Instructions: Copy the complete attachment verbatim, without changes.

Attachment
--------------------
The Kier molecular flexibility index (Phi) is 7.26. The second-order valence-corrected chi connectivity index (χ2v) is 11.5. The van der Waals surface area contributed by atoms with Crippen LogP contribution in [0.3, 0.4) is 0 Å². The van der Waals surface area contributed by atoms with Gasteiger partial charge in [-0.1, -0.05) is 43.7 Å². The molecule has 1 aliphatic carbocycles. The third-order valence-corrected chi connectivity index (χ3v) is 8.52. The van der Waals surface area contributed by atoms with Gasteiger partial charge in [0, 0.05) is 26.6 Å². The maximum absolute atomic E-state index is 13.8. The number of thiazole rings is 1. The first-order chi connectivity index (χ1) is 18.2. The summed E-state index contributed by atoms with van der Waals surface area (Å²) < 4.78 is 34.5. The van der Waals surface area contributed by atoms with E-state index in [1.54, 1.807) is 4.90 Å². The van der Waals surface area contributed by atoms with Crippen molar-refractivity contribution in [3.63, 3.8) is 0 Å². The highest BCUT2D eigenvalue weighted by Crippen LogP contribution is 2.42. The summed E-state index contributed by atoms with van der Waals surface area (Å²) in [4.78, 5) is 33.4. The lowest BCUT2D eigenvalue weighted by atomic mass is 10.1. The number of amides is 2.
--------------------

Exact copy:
The Kier molecular flexibility index (Phi) is 7.26. The second-order valence-corrected chi connectivity index (χ2v) is 11.5. The van der Waals surface area contributed by atoms with Crippen LogP contribution in [0.3, 0.4) is 0 Å². The van der Waals surface area contributed by atoms with Gasteiger partial charge in [-0.1, -0.05) is 43.7 Å². The molecule has 1 aliphatic carbocycles. The third-order valence-corrected chi connectivity index (χ3v) is 8.52. The van der Waals surface area contributed by atoms with Gasteiger partial charge in [0, 0.05) is 26.6 Å². The maximum absolute atomic E-state index is 13.8. The number of thiazole rings is 1. The first-order chi connectivity index (χ1) is 18.2. The summed E-state index contributed by atoms with van der Waals surface area (Å²) < 4.78 is 34.5. The van der Waals surface area contributed by atoms with E-state index in [1.54, 1.807) is 4.90 Å². The van der Waals surface area contributed by atoms with Crippen molar-refractivity contribution in [3.63, 3.8) is 0 Å². The highest BCUT2D eigenvalue weighted by Crippen LogP contribution is 2.42. The summed E-state index contributed by atoms with van der Waals surface area (Å²) in [4.78, 5) is 33.4. The lowest BCUT2D eigenvalue weighted by atomic mass is 10.1. The number of amides is 2.